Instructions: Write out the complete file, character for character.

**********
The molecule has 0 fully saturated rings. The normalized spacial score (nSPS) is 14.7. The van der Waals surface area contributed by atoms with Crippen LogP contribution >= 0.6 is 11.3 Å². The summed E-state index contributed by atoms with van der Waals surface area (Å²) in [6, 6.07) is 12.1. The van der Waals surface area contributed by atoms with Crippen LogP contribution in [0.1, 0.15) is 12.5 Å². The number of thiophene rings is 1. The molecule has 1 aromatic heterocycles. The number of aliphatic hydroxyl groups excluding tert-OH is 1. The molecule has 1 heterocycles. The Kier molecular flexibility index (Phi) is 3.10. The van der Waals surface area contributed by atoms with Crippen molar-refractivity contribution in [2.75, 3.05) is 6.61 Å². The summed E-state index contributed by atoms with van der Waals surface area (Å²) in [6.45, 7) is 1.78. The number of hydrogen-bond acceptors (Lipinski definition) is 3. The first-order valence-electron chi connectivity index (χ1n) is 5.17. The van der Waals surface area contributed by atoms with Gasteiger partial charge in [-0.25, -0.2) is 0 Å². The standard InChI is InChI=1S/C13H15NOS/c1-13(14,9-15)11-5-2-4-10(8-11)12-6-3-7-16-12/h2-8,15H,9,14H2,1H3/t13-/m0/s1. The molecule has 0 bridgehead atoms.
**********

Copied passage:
The molecule has 0 fully saturated rings. The normalized spacial score (nSPS) is 14.7. The van der Waals surface area contributed by atoms with Crippen LogP contribution >= 0.6 is 11.3 Å². The summed E-state index contributed by atoms with van der Waals surface area (Å²) in [6, 6.07) is 12.1. The van der Waals surface area contributed by atoms with Crippen LogP contribution in [0.1, 0.15) is 12.5 Å². The number of thiophene rings is 1. The molecule has 1 aromatic heterocycles. The number of aliphatic hydroxyl groups excluding tert-OH is 1. The molecule has 1 heterocycles. The Kier molecular flexibility index (Phi) is 3.10. The van der Waals surface area contributed by atoms with Crippen molar-refractivity contribution in [2.75, 3.05) is 6.61 Å². The summed E-state index contributed by atoms with van der Waals surface area (Å²) in [6.45, 7) is 1.78. The number of hydrogen-bond acceptors (Lipinski definition) is 3. The first-order valence-electron chi connectivity index (χ1n) is 5.17. The van der Waals surface area contributed by atoms with Gasteiger partial charge in [-0.25, -0.2) is 0 Å². The standard InChI is InChI=1S/C13H15NOS/c1-13(14,9-15)11-5-2-4-10(8-11)12-6-3-7-16-12/h2-8,15H,9,14H2,1H3/t13-/m0/s1. The molecule has 0 bridgehead atoms.